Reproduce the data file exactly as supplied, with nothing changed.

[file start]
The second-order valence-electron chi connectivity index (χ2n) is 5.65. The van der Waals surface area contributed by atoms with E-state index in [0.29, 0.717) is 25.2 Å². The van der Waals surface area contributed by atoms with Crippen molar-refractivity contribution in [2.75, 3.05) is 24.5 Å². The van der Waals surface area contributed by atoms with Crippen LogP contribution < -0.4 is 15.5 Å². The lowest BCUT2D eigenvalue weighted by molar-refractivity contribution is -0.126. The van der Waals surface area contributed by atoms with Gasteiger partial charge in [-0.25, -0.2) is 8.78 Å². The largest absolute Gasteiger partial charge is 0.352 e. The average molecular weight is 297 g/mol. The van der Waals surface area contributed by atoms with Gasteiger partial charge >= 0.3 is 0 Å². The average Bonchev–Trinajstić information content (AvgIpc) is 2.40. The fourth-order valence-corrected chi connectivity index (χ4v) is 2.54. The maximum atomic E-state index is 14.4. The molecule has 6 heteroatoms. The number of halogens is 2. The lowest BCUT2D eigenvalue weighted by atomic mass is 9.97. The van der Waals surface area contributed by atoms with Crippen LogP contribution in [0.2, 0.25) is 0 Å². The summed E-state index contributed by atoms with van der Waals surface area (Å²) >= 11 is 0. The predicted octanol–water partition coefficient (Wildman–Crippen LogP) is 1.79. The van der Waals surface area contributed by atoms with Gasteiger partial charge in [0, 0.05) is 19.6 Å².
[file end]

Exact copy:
The second-order valence-electron chi connectivity index (χ2n) is 5.65. The van der Waals surface area contributed by atoms with E-state index in [0.29, 0.717) is 25.2 Å². The van der Waals surface area contributed by atoms with Crippen molar-refractivity contribution in [2.75, 3.05) is 24.5 Å². The van der Waals surface area contributed by atoms with Crippen LogP contribution < -0.4 is 15.5 Å². The lowest BCUT2D eigenvalue weighted by molar-refractivity contribution is -0.126. The van der Waals surface area contributed by atoms with Gasteiger partial charge in [-0.25, -0.2) is 8.78 Å². The largest absolute Gasteiger partial charge is 0.352 e. The average molecular weight is 297 g/mol. The van der Waals surface area contributed by atoms with Gasteiger partial charge >= 0.3 is 0 Å². The average Bonchev–Trinajstić information content (AvgIpc) is 2.40. The fourth-order valence-corrected chi connectivity index (χ4v) is 2.54. The maximum atomic E-state index is 14.4. The molecule has 6 heteroatoms. The number of halogens is 2. The lowest BCUT2D eigenvalue weighted by atomic mass is 9.97. The van der Waals surface area contributed by atoms with Crippen LogP contribution in [0.2, 0.25) is 0 Å². The summed E-state index contributed by atoms with van der Waals surface area (Å²) >= 11 is 0. The predicted octanol–water partition coefficient (Wildman–Crippen LogP) is 1.79. The van der Waals surface area contributed by atoms with Gasteiger partial charge in [0, 0.05) is 19.6 Å².